Environmental toxicologists study the effects that chemicals have on people, animals, and the environment, while analyzing the risks and benefits of using these chemicals. Professionals in the field typically have associate's or bachelor's degrees in toxicology, biology, or chemistry, but those that would prefer higher and more competitive positions may pursue a doctoral degree. Certification is optional, but may be beneficial when pursuing a competitive position. This career is perfect for people interested in the way that chemicals affect people and the environment.
|Required Education||Bachelor's degree|
|Certification||Certification is optional, but does add a competitive edge|
|Projected Job Growth (2012-2022)*||15% for environmental scientists and specialists|
|Median Salary (2014)*||$66,250 for environmental scientists and specialists|
Source: *U.S. Bureau of Labor Statistics
Job Options for Environmental Toxicologists
Environmental toxicologists research the effects of chemicals on people, animals and ecosystems. They predict possible environmental hazards and assess risks and benefits associated with certain chemical compounds. Toxicologists also study ways to reduce ground, air, water and food chain contamination. The work of environmental toxicologists informs public policymakers about the effects of existing and emerging chemical products.
From pesticides to pollutants, chemical waste is produced in agricultural, industrial and home environments, so environmental toxicologists can choose from a range of fields in which to work. Some toxicologists may explore potential relationships between chemicals used in food production and cancer. Other professionals may examine the natural resistance of living organisms to particular toxins and the implications this has for future medical treatments. Many toxicologists document the life cycles of certain chemicals and their byproducts within an ecosystem.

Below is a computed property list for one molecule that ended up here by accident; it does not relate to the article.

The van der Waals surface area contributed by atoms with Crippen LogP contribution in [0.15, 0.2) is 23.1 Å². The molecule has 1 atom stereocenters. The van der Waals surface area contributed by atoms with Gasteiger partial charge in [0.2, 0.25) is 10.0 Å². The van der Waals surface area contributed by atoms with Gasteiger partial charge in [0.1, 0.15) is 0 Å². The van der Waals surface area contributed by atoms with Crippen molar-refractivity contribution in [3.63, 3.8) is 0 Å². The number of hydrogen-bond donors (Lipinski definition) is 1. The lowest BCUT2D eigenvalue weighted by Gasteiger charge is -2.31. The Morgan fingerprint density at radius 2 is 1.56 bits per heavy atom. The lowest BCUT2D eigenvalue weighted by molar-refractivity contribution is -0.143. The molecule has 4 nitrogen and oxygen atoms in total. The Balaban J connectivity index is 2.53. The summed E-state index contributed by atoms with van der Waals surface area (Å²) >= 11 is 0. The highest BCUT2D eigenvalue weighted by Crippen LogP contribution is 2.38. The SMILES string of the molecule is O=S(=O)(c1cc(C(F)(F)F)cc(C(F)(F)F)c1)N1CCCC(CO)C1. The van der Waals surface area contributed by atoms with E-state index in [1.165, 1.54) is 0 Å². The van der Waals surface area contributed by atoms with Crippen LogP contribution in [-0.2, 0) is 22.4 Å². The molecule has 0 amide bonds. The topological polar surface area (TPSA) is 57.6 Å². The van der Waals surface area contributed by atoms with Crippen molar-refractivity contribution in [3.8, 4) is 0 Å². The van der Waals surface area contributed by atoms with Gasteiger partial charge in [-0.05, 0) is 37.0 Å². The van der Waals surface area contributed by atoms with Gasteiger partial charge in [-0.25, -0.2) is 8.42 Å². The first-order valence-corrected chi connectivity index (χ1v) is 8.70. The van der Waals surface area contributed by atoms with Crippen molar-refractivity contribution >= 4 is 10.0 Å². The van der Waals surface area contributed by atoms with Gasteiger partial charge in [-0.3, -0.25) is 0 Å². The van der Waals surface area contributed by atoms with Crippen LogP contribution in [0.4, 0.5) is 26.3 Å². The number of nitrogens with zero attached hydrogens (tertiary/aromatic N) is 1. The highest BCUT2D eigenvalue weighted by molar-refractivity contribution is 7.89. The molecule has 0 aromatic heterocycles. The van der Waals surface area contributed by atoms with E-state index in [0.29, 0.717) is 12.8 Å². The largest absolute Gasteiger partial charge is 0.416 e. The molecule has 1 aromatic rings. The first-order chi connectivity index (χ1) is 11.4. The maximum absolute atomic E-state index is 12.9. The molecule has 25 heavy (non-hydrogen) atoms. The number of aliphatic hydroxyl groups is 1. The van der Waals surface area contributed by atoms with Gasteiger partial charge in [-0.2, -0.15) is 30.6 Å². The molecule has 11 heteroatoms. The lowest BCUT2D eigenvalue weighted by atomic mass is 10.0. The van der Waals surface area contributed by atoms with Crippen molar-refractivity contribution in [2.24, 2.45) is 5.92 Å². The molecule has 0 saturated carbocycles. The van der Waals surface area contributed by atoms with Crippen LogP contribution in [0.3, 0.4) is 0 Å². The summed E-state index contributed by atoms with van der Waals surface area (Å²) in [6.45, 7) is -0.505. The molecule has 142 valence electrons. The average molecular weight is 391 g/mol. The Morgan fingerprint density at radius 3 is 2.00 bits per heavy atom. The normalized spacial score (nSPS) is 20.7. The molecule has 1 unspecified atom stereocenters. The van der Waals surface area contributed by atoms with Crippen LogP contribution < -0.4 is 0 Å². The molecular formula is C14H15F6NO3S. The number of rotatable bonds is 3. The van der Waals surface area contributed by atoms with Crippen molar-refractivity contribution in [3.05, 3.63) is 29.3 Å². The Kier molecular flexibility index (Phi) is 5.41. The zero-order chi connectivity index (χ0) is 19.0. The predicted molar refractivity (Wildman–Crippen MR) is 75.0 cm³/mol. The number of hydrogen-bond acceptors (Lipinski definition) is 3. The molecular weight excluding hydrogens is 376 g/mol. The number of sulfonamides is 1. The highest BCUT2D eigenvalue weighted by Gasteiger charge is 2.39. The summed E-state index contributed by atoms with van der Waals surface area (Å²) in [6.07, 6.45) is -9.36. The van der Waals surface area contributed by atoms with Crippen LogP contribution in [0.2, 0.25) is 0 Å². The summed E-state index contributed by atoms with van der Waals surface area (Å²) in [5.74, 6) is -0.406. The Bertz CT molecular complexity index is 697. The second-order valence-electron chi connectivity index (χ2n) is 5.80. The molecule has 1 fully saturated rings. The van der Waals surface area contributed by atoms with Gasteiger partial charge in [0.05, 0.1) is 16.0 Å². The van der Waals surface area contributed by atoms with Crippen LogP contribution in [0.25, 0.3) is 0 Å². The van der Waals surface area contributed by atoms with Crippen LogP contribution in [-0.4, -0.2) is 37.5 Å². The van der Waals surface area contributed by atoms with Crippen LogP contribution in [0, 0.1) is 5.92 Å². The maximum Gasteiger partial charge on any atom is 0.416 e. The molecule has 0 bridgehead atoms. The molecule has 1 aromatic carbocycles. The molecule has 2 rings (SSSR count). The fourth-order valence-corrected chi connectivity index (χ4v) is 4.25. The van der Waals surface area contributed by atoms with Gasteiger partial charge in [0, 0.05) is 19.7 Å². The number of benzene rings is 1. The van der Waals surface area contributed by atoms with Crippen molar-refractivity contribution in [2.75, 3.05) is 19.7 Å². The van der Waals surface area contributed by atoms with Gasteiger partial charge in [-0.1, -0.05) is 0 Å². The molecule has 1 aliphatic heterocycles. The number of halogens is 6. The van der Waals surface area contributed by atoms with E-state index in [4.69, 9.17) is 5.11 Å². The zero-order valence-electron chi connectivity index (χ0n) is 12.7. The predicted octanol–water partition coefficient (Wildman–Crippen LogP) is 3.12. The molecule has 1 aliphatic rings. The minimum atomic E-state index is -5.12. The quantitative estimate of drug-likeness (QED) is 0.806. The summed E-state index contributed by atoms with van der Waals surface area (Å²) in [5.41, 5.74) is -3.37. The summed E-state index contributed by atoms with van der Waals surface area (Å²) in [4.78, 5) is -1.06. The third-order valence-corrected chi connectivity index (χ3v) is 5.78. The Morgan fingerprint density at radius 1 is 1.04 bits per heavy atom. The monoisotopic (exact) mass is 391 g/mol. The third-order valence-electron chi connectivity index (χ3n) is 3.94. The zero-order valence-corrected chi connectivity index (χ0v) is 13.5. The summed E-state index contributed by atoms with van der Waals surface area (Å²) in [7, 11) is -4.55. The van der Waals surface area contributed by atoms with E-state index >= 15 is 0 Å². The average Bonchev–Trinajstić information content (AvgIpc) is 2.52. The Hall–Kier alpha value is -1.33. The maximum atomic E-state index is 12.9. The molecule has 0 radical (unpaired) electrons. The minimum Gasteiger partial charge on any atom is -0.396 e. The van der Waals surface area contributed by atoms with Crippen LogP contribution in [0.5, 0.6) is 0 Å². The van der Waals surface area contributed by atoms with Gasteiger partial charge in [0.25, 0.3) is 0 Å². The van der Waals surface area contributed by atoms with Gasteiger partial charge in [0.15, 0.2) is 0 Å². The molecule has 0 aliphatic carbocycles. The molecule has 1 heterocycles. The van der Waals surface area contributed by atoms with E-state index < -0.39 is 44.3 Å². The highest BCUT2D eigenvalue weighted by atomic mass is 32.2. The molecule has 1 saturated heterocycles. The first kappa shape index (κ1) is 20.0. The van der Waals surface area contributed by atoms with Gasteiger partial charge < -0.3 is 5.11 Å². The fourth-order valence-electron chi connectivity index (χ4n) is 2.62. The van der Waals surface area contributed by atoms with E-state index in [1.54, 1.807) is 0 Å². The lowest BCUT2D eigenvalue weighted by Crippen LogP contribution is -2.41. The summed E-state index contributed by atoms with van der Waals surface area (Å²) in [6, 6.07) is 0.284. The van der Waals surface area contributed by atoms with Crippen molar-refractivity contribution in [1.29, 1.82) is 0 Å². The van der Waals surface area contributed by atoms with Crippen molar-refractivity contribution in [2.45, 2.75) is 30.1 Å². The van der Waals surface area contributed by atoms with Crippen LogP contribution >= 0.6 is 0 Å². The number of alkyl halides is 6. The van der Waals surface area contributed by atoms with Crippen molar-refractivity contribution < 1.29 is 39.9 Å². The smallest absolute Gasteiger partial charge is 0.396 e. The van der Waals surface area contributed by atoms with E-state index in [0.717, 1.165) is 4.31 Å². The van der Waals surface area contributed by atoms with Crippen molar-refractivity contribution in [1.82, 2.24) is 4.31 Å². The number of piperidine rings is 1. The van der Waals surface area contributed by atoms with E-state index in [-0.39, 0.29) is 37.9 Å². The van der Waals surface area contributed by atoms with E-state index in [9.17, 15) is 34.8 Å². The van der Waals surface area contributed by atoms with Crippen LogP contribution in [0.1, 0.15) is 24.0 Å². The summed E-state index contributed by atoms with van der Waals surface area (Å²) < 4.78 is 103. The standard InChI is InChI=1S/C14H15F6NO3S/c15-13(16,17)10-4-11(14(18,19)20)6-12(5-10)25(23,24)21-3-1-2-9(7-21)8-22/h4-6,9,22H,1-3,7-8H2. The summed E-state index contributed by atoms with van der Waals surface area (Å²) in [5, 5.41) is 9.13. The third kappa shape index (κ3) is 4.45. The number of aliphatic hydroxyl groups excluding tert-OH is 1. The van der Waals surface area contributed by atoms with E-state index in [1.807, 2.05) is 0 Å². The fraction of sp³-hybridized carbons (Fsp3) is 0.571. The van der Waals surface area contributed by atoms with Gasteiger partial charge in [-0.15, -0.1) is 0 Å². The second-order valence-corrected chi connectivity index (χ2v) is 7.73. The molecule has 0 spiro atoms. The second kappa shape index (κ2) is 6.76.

Environmental toxicologists can choose from consulting, teaching and research careers. According to the Society of Toxicology (SOT), industries, such as pharmaceutical and petroleum companies that produce chemical compounds, were by far the largest employers of toxicologists as of 2008 (www.toxicology.org). Toxicologists may also find employment through the Food and Drug Administration or the Environmental Protection Agency, evaluating health risks for humans and the environment. Research and consulting professionals may work with corporations in developing safer chemical compounds that adhere to federal regulations. Teaching positions may be found in undergraduate and graduate institutions with toxicology, biology or chemistry departments.
Environmental Toxicologist Requirements
Aspiring environmental toxicologists with a 2-year or 4-year degree in toxicology, biology or chemistry can attain positions as lab assistants, fieldworkers and technicians. However, students interested in conducting research, teaching at the postsecondary level or seeking higher-level, more competitive toxicologist positions need to consider a Ph.D. program. Graduate-level studies may take an interdisciplinary approach, but they also offer concentrations in areas like cellular toxicology, environmental chemistry, risk management and public policy.
Environmental toxicologists often work with other scientists and officials, so they should be adept at communicating their results through technical writing and public speaking. Employers also tend to favor applicants who have laboratory experience and strong project management skills. Knowledge of statistical analysis, experimental design and predictive computer modeling may further prepare individuals for careers in environmental toxicology.
Career and Salary Info for Environmental Toxicologists
The U.S. Bureau of Labor Statistics reported that environmental scientists, including those involved in health, were expected to see an increase of 15% in employment through the 2012-2022 decade. In May 2014, the median annual salary for environmental scientists and specialists was $66,250 per year, according to BLS statistics.